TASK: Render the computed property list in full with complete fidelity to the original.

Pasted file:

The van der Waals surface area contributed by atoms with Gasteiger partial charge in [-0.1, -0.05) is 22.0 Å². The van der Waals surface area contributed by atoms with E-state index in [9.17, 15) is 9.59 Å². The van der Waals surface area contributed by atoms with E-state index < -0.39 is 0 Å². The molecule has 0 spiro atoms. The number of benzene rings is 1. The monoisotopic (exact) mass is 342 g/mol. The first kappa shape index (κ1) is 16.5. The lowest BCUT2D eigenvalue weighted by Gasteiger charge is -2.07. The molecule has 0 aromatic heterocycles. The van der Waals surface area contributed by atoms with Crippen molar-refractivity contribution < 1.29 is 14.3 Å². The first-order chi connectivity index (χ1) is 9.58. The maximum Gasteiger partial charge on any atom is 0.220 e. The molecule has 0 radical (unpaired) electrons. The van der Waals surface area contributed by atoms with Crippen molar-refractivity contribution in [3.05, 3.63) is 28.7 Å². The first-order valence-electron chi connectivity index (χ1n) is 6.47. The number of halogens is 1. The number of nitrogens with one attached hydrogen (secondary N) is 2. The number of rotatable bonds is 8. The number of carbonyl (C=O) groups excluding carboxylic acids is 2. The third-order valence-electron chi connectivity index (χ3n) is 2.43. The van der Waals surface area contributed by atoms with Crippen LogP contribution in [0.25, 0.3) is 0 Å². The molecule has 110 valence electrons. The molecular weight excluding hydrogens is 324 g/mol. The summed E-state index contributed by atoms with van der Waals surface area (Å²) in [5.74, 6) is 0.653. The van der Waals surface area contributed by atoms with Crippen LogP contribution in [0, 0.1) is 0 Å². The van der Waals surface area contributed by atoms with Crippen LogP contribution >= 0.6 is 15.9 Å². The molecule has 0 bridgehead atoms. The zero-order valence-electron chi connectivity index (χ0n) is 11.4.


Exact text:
The van der Waals surface area contributed by atoms with Gasteiger partial charge in [-0.1, -0.05) is 22.0 Å². The van der Waals surface area contributed by atoms with E-state index in [9.17, 15) is 9.59 Å². The van der Waals surface area contributed by atoms with E-state index < -0.39 is 0 Å². The molecule has 0 spiro atoms. The number of benzene rings is 1. The monoisotopic (exact) mass is 342 g/mol. The first kappa shape index (κ1) is 16.5. The lowest BCUT2D eigenvalue weighted by Gasteiger charge is -2.07. The molecule has 0 aromatic heterocycles. The van der Waals surface area contributed by atoms with Crippen molar-refractivity contribution < 1.29 is 14.3 Å². The first-order chi connectivity index (χ1) is 9.58. The maximum Gasteiger partial charge on any atom is 0.220 e. The molecule has 0 radical (unpaired) electrons. The van der Waals surface area contributed by atoms with Crippen molar-refractivity contribution in [3.05, 3.63) is 28.7 Å². The first-order valence-electron chi connectivity index (χ1n) is 6.47. The number of halogens is 1. The number of nitrogens with one attached hydrogen (secondary N) is 2. The number of rotatable bonds is 8. The number of carbonyl (C=O) groups excluding carboxylic acids is 2. The third-order valence-electron chi connectivity index (χ3n) is 2.43. The van der Waals surface area contributed by atoms with Crippen LogP contribution in [0.25, 0.3) is 0 Å². The molecule has 110 valence electrons. The molecular weight excluding hydrogens is 324 g/mol. The summed E-state index contributed by atoms with van der Waals surface area (Å²) in [5.74, 6) is 0.653. The van der Waals surface area contributed by atoms with Crippen LogP contribution in [0, 0.1) is 0 Å². The van der Waals surface area contributed by atoms with Crippen LogP contribution >= 0.6 is 15.9 Å². The molecule has 0 bridgehead atoms. The zero-order valence-electron chi connectivity index (χ0n) is 11.4.